How does playing clubs where you can create a new chapter for the club compare to playing the Eiffel Tower like you did back in the fall? That seems to be a true once in a lifetime experience…Maybe the best open-air venue in the world…?
It was definitely a life-altering moment. I’ve had a long-lasting love affair with Paris. From early Laurent Garnier records, through Ludovic Navarre to the French Disco house era hailed by Daft Punk, it’s been a defining place for dance music. The last 10 years have ushered a different, and tougher time for the French. Terrorist attacks have sadly been all too frequent and I felt that I needed to illustrate how much we all love and support them. Just to play Acid Eiffel by Laurent Garnier, a record that influenced me so much in 1993, on the Eiffel Tower was extremely emotional.  Dance music may not be political, but on an emotional level we can all show support.

Was there ever a point in your career where you’d said, ok, I know I’ve made it if I’m playing here?
Well playing there was never even a thing I could have ever considered possible. I could have never event dreamt of that, as I got into this scene, so it was a very big deal for me. My French grandmother who is 93 watched the whole set on her laptop…that made me extra proud.

What tracks do you have in mind that you will definitely play at Miami Music Week?
I’ve got so many new demos in want to test out…currently working on a new IPSO collab with Joris Voorn that I will definitely play.
Also testing out stuff for my next Speicher 12”, so demo galore.

Which track do you have in mind for the anticipated b2b with Tiga at All Gone Pete Tong Pool Party?
It’s going to have to be our new tracks from our upcoming IPSO collab. It was such a pleasure working together. We had a great time in the studio.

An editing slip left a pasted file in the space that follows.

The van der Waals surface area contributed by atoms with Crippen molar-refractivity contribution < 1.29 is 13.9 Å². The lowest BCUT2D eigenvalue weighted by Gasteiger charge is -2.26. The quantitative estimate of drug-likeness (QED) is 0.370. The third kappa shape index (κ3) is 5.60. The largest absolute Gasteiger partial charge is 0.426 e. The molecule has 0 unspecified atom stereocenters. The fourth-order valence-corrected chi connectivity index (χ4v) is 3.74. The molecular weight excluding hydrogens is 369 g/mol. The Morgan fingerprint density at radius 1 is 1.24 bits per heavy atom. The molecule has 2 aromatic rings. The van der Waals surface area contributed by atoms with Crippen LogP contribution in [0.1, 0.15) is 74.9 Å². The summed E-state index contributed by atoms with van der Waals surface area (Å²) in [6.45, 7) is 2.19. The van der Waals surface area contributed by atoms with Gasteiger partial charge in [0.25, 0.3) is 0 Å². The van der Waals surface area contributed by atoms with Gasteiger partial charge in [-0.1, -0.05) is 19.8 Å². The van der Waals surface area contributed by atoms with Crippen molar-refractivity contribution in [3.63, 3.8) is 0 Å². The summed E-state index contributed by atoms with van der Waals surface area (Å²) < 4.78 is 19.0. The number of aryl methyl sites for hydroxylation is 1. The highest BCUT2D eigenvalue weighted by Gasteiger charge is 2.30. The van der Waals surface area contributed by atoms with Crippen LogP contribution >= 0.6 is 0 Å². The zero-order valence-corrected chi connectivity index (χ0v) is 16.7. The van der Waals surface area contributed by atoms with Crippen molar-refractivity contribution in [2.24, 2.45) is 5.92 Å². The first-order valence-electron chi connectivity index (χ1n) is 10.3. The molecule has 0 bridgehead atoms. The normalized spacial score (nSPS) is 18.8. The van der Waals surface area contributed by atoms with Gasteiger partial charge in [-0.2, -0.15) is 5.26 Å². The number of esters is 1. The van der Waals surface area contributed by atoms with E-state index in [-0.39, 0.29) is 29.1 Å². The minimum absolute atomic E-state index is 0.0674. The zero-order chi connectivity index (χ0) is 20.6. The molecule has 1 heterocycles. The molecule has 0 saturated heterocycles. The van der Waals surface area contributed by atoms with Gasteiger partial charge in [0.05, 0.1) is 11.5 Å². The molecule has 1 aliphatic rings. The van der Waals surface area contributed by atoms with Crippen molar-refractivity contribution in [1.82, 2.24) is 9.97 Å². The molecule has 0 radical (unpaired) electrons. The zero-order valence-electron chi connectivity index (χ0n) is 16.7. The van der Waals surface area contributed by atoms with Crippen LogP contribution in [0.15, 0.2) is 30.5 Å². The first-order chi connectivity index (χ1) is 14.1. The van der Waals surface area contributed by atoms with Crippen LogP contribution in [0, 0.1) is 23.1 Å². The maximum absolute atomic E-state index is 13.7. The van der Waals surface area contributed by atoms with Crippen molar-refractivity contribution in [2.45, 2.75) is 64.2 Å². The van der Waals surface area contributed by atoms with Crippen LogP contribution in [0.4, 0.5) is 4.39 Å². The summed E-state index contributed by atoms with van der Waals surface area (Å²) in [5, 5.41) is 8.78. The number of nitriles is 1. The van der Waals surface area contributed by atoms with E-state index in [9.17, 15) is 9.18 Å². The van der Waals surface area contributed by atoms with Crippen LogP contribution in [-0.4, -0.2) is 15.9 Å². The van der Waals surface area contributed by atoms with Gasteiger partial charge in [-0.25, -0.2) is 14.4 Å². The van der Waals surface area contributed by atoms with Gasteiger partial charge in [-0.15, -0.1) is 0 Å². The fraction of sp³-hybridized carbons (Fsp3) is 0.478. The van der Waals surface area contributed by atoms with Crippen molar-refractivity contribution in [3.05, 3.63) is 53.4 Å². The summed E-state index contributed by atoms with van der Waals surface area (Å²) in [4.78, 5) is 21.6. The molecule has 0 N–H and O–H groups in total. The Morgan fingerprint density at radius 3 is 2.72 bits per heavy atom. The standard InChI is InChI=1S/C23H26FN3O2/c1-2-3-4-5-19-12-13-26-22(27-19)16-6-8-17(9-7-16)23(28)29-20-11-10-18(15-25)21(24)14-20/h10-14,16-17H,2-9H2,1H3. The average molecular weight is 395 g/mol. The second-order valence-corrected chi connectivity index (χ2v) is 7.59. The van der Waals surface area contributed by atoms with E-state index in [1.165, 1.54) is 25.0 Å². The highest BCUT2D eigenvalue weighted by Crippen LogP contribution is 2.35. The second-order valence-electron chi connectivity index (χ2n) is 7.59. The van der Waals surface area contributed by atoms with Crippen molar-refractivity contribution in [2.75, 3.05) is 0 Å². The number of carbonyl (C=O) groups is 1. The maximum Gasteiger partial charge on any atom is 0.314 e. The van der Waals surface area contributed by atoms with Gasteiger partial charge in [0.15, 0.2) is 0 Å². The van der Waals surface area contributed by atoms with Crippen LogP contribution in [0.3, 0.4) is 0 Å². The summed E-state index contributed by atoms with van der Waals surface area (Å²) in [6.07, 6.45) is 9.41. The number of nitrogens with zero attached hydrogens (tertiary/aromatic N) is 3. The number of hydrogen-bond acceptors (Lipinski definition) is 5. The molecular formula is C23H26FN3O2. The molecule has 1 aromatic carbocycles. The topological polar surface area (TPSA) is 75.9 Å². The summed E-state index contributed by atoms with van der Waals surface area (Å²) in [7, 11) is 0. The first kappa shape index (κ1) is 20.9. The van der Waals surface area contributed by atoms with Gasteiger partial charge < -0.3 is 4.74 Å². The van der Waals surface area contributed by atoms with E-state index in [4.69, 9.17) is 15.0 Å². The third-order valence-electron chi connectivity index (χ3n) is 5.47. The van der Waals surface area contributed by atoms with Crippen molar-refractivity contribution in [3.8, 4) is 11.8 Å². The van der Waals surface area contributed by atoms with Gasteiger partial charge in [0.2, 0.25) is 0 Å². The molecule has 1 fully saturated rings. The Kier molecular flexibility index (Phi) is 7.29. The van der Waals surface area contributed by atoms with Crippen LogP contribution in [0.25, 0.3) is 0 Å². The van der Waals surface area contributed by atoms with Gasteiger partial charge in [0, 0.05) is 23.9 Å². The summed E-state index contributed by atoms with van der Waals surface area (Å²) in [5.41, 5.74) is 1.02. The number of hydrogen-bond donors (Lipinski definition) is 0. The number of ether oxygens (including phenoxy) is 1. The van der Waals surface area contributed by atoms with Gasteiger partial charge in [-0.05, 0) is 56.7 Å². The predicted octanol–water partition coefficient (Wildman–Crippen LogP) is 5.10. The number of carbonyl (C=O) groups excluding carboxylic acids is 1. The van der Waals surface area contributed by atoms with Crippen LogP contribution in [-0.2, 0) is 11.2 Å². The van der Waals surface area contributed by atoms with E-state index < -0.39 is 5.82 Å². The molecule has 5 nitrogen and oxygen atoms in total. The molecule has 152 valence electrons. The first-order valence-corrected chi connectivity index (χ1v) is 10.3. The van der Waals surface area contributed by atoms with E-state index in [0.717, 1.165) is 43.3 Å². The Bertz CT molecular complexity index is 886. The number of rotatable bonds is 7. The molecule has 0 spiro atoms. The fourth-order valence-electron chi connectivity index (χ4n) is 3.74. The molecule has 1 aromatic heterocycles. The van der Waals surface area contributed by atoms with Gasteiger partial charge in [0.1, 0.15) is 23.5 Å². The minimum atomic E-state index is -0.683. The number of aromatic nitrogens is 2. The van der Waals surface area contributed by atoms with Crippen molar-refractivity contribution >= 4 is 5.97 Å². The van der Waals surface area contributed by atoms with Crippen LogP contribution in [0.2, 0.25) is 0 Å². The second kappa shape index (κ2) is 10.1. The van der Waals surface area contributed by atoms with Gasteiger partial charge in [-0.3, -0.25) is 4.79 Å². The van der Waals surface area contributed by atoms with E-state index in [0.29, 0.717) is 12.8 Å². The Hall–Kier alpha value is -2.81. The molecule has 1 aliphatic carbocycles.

Which track for the Kompakt at Space Party?
Maybe a Kompakt classic. I’ve been hammering Donnerkuppel by Robag Wrühme again lately, so maybe that one.

Do you have a track in mind for Get Lost Miami?
I’ll see how underground I can get away with playing there. I really want to take it far out, so I’ll be digging into my rarer records for that one…

And finally, where can we expect the Kölsch sound to move to in the new year? One of our all-time favorite quotes of yours is, “I was trying to make a Balearic version of Jeff Mills..” and it’s in reference to the making of “Calabria.” Obviously, a lot of time has passed since then and your music is consistently evolving, but considering your latest exclusive release other than the WhoMadeWho remix and now “Left Eye Left,” was 1989 — the significantly more emotive, final installment in the album trilogy — we wonder whether the grey shall clear and we’ll see a new side of Kölsch…
The Grey is well and over… I’m working on a lot of new material. Experimenting a lot right now with new demos, so let’s see what comes out of that…

Kölsch US Tour Dates:

March 22: All Gone Pete Tong Pool Party Surfcomber, Miami, FL
March 24 – Kompakt Club Space, Miami, FL
March 24-25 – Crosstown Rebels present Get Lost Miami, FL
April 15 – Coachella, Indio, CA
April 22 – Coachella, Indio, CA

 

Kölsch shares first original of 2018, ‘Left Eye Left’

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Danish-born Rune Reilly Kölsch is irrefutably unparalleled in the emotive dance realm. Now, the producer’s just dropped off his long-anticipated ID,  “Left Eye Left” — his first production of 2018.

“‘Left Eye Left’ was originally intended as a part of my 1989 album, ” the producer explains. “But in myriad of demos I had for the album it got lost in the finishing process. I rediscovered the demo just before my Eiffel Tower set, and decided it was a fitting ode to the city of love, so it was included in my set. The reactions on the piece where so overwhelming, the only right thing to do was to release it.”

Though the track’s appeared in Kölsch’s sets, it was recently premiered by Pete Tong, and now its proper release cements his stance as an emotive vanguard of contemporary dance.